There’s a frustration with humanity that bubbles to the surface when one hears about phony COVID-19 cures.  And, certainly, there probably are those opportunistic individuals who have opted to profit on the fears associated with this global pandemic.

However, there may be folks who are purveyors of homeopathic remedies or immunity boosters whose products are relevant (even if not necessarily proven to be effective) during a time when immunity-boosting is on the minds of many.  (Heck, I’m taking loads of Vitamin C and Vitamin D.)

Before you say, “Don’t tell me that ‘there are good people on both sides,’” hear me out. 

The recent FTC Warning Letters to almost 200 websites, including these recent 50, are varied.  They range from those that promote shields claimed to boost the immune system by protecting the wearer from electromagnetic fields (think: Chuck McGill) to those who sell homeopathic treatments and remedies, to those who sell books about homeopathic treatments and remedies. 

The FTC’s Warning Letters set forth the standard for health and safety efficacy claims: They must be supported by competent and reliable scientific evidence, including, when appropriate, well-controlled human clinical studies, substantiating that the claims are true at the time they are made.  For COVID-19, no such study is currently known to exist for the treatment, prevention, or cure of COVID-19, and accordingly, the FTC has put these purveyor on notice that they’re likely in violation of § 5 of the FTC Act.

But, a couple of thoughts come to mind. 

First, the FTC has an Enforcement Policy for the Marketing of Over-the-Counter Homeopathic Drugs.  Under that policy, the FTC has recognized that the promotion of an OTC homeopathic product for an indication that is not substantiated by competent and reliable scientific evidence may not be deceptive if that promotion effectively communicates to consumers that: (1) There is no scientific evidence that the product works and (2) the product’s claims are based only on theories of homeopathy from the 1700s that are not accepted by most modern medical experts.  To be non-misleading, the product and the claims must also comply with requirements for homeopathic products and traditional homeopathic principles.  Some of the websites receiving Warning Letters had perfunctory disclaimers.  Others place the statement that a product’s efficacy ‘‘has not been evaluated by the Food and Drug Administration.”  The FTC has stated in its enforcement policy that its position is that a simple statement that a product’s efficacy is not supported by scientific evidence does not convey the limited basis for the efficacy claim and that to avoid deceiving consumers, it is likely necessary to explain that it is not accepted by modern medicine.  Query whether some of these sellers who are using the current focus on immunity to talk about their products might look to the FTC’s enforcement policy on the promotion of OTC homeopathic remedies for guidance as to how to proceed.

Second, I am reminded of a recent case in the Federal District of Maryland, F.T.C. v. Agora Financial, LLC.  In that case, Agora and NewMarket Health were publishing entities.  The FTC brought an enforcement action against the defendants for certain promotions.  In one of them, NewMarket Health promoted a newsletter entitled The Doctor’s Guide.  The newsletter was edited by a licensed physician.  The newsletter was promoted in various emails, banner ads, and other advertisements.  The ads directed consumers to a video of the physician promoting the newsletter with statements about a “simple, at-home treatment for Type 2 diabetes” that “has nothing to do with diet or exercise” and “doesn’t involve a single drug either.”  And then, the physician states, “Yet, this new treatment is scientifically proven to reverse every symptom of your diabetes in 28 days.”  Consumers who responded to the ads were solicited to purchase The Doctor’s Guide.  In the publication, there were various dietary recommendations.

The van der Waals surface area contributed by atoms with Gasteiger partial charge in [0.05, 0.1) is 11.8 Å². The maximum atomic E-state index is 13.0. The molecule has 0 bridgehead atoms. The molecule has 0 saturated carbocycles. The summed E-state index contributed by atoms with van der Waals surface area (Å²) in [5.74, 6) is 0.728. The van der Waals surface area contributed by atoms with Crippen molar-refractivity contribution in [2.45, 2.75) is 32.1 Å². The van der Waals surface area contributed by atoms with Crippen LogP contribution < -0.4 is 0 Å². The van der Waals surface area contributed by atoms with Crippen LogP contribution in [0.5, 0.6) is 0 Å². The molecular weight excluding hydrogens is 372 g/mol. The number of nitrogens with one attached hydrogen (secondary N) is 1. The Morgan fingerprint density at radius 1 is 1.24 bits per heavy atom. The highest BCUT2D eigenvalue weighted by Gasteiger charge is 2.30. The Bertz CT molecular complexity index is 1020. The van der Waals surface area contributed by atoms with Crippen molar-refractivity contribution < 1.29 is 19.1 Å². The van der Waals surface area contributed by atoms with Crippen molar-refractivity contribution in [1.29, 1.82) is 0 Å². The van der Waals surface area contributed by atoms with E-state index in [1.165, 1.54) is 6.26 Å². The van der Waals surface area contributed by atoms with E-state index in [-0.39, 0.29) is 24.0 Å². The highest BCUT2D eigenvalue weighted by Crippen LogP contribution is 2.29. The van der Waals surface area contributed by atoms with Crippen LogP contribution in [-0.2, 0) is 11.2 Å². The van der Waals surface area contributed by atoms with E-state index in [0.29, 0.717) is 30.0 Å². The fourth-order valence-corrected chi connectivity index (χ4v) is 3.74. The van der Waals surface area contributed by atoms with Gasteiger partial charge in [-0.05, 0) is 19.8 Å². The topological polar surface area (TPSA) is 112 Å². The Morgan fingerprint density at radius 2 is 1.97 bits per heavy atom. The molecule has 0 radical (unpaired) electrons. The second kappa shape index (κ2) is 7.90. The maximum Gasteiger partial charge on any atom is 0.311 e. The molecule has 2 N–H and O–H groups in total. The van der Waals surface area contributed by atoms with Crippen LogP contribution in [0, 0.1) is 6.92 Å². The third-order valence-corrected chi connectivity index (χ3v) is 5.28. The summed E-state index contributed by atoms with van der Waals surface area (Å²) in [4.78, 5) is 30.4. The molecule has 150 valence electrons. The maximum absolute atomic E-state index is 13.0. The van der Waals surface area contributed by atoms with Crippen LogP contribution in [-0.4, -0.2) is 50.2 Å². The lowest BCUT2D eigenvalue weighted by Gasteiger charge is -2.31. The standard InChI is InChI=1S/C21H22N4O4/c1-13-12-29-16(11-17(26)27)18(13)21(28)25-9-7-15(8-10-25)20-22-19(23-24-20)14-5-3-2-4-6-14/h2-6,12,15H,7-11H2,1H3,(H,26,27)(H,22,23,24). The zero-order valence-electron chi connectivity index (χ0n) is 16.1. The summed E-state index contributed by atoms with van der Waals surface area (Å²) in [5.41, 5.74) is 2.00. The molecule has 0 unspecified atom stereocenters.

What made this case noteworthy was that the court had to determine whether the defendants had a First Amendment defense based on the fact that they were not selling dietary supplements.  They were selling publications.  As the court noted, “Defendants have not attempted to sell a product that they claim will yield particular benefits.  Rather, Defendants advertised a book that provides, in their view, recommendations on how individuals might reduce the risks and symptoms associated with Type 2 diabetes.”  After going through a full-blown commercial speech First Amendment analysis, the court determined that the marketing claims were not “inextricably intertwined” with the protected speech.  When the ads for The Doctor’s Guide just described the contents of the book, those statements were protected to the same level as the book itself.  But, to the extent the advertising went beyond the content of the book, those statements were not protected to the same extent.  Claims that consumers did not need to change their diets were actually inconsistent with statements in the publication exposing the publisher to enforcement by the FTC. Query whether a purveyor of a manual that outlines various remedies and promotes that manual online in a manner that accurately describes the content of the publication should be subject to enforcement under § 5 of the FTC Act.

To be clear, preying upon the fears of consumers to make a quick buck is reprehensible.  It’s just not entirely clear that all sellers of homeopathic remedies or books about such remedies are violating § 5 of the FTC merely by recognizing that immunity from viruses or diseases is top-of-mind in the age of COVID-19.